Wednesday, June 4, 2008

Upon Closer Observation

Our pond is like virtually any other natural environment. Sometimes just a quick look will give you the impression that nothing much is happening. But, with a closer look and a bit of patience you will observe all types of activity going on around you.

Just a few days ago I took a short walk around the pond. The sky was covered with high clouds so it was bright but not really sunny. The wind was calm and the pond was smooth with barely a ripple. All seemed quiet.

The smaller fish that are commonly seen in the clear shallow water around the edges of the pond were mostly hidden in the grass or had gone to deeper water. The absence of the feeder fish in the shallows also meant fewer preying bass were visible. The basking areas were in the shade so they were empty of turtles at the time. Only a few bird calls and an occasional turtle poking its head out of the water gave any indication that anything at all was going on.

Closer observation, however, revealed that there was plenty to see and be amazed by. Along the bank at the edge of the water there were hundreds of the tiniest frogs you can imagine. So many that you had to be careful of your footsteps for fear of crushing them. (I later calculated that in just one small section along the edge of the pond had a minimum of 1,200 of these tiny frogs.) We had seen these baby frogs come out in large numbers in the evening, but this was the first time I had seen so many in the middle of the day. They were so small that you would not really notice them unless you were looking of them.

In addition to the frogs there were dozens of dragonflies and perhaps a few damselflies buzzing along the edge of the water. I counted at least 7 different types with at least 3 of those being ones I had not seen by the pond so far this spring. I'm looking forward to getting some good pictures of the dragonflies to share.

The pair of bluebirds was evidently house shopping again checking out the empty houses one by one. (A few days later they decided on a house and started building their nest.) They eventually flew over to the pine tree under which I was sitting and perched just a few feet from me. It seemed as though they came to check out the potential threat. I guess they were satisfied as before too long they wandered off and checked out another house nearby.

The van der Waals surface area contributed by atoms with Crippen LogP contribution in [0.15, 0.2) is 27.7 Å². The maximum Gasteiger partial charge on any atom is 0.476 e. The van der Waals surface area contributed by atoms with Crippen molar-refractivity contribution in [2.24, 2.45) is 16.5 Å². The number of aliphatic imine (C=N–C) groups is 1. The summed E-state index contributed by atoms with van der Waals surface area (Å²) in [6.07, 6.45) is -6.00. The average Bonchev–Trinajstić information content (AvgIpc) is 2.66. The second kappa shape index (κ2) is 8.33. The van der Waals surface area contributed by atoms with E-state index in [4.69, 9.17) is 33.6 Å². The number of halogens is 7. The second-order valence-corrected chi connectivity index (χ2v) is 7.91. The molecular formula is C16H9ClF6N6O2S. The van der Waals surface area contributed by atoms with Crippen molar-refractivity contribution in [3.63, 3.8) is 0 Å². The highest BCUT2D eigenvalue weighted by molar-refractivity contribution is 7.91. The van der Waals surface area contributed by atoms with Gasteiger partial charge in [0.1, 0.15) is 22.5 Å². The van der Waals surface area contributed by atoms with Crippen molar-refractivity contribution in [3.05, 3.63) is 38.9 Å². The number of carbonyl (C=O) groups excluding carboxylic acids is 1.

There were several other pairs of birds in and out of the trees. They didn't appear to be feeding and remained close together. I couldn't identify any of them specifically, but I felt they were likely mated pairs or perhaps there was a bit of flirting going on.

The brown-headed nuthatch showed up on the tree. I'm always amazed by this little guy. He's so small and even seems a bit chunky for a bird. He looks so funny as he hops around circling the limbs, even hanging up-side down on a limb to peck away for his lunch. He is a brave little bird and doesn't seem to mind a bit of human company nearby as long as the human remains fairly quiet.

Later the red-tail hawk soared over-head for a few minutes and then disappeared off to the west. It reminded my of a few days before when I saw a crow attack one of the hawks. They were fairly low over the pond, perhaps only 30-40 feet high, when I first saw them. The crow was continually flying at and attacking the hawk as they circled. It was obvious that the hawk was trying to gain some altitude, but the crow appeared faster and was able to circle the hawk and generally stay above it. They continued this aerial dogfight for some time, steadily getting higher and higher. The hawk was calling out, but not in the really loud screech we normally hear.

By the time they had reached about 200 feet I saw the other hawk approaching from the northwest at a much higher altitude. Evidently the crow saw it, too, or heard it call out. Almost immediately the crow broke off the attack and dropped into the tree tops below to beat a hasty retreat. The first hawk continued to climb and soon joined its partner circling high in the sky and calling to one another.

That day was good reminder to me that sometimes the most amazing sights are just before our eyes if we just take a closer look.

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